It was only a modest jump, but the year-over-year increase in joblessness reported in Fairfax County for March is probably just the tip of an iceberg that is unlikely to recede for some time.
With 629,185 county residents in the civilian workforce and 16,992 looking for jobs, the county’s unemployment rate of 2.6 percent was up from 2.1 percent in February, according to figures reported April 29 by the federal Bureau of Labor Statistics.
The tick upward was on par with those in other jurisdictions across Northern Virginia, as the impact of the COVID-19 pandemic was beginning to take hold while the monthly jobless data were being collected.
Among other jurisdictions: Joblessness rose from 1.8 percent to 2.2 percent in Arlington; from 1.8 percent to 2.3 percent in Falls Church; from 2.1 percent to 2.5 percent in Alexandria; from 2.1 percent to 2.6 percent in Loudoun County; and from 2.4 percent to 3 percent in Prince William County.
For Northern Virginia as a whole, the non-seasonally-adjusted unemployment rate of 2.7 percent was up from 2.2 percent in February, representing 1.64 million in the civilian workforce and 45,700 looking for work.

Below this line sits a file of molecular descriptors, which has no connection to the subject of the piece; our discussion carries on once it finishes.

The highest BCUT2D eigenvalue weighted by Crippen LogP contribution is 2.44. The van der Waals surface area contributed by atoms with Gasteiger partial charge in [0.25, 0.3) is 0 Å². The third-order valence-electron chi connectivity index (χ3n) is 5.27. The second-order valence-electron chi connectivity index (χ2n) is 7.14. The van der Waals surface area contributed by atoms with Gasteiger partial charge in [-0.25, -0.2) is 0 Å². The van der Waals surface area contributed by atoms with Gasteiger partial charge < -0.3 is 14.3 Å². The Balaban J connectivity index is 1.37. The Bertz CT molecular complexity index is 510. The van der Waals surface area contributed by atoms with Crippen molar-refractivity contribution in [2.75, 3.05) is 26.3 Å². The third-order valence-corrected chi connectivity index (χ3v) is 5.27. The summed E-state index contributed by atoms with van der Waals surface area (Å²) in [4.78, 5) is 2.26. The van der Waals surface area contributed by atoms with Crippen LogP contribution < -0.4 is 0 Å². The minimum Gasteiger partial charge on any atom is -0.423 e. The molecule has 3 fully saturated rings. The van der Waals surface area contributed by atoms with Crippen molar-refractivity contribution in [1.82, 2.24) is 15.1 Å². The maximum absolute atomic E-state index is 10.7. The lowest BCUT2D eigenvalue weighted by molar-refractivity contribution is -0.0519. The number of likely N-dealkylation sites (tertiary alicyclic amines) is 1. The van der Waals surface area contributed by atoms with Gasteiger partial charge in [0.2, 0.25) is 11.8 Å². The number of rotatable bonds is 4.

The figures are expected to be significantly different when April’s report arrives in late May. State officials say that massive increases in first-time filings for unemployment compensation spiked in late March and early April before moderating, but that the number of Virginians receiving unemployment payments is “stratospheric” compared to normal times and even to previous economic downturns.
Among Virginia’s 134 cities and counties, the lowest jobless rates for the month were found in Arlington; Falls Church; then in a three-way tie at 2.5 percent, Madison County and the cities of Alexandria and Fairfax. The highest rates were reported in Buchanan County (8.1 percent), Dickenson County (7.3 percent) and Northumberland and Lancaster counties (7 percent apiece).
Statewide, the non-seasonally-adjusted jobless rate of 3.3 percent in March was up from 2.8 percent in February, well below the national rate of 4.5 percent.
Nationally, Virginia ranked in the middle of the pack, jobs-wise. The lowest unemployment rates recorded for the month were in North Dakota (2.2 percent); New Hampshire (2.3 percent); and South Carolina, Idaho and Hawaii (2.6 percent) each. The highest rates were found in Louisiana (6.9 percent); Nevada (6.3 percent); West Virginia (6.1 percent); and Pennsylvania (6 percent).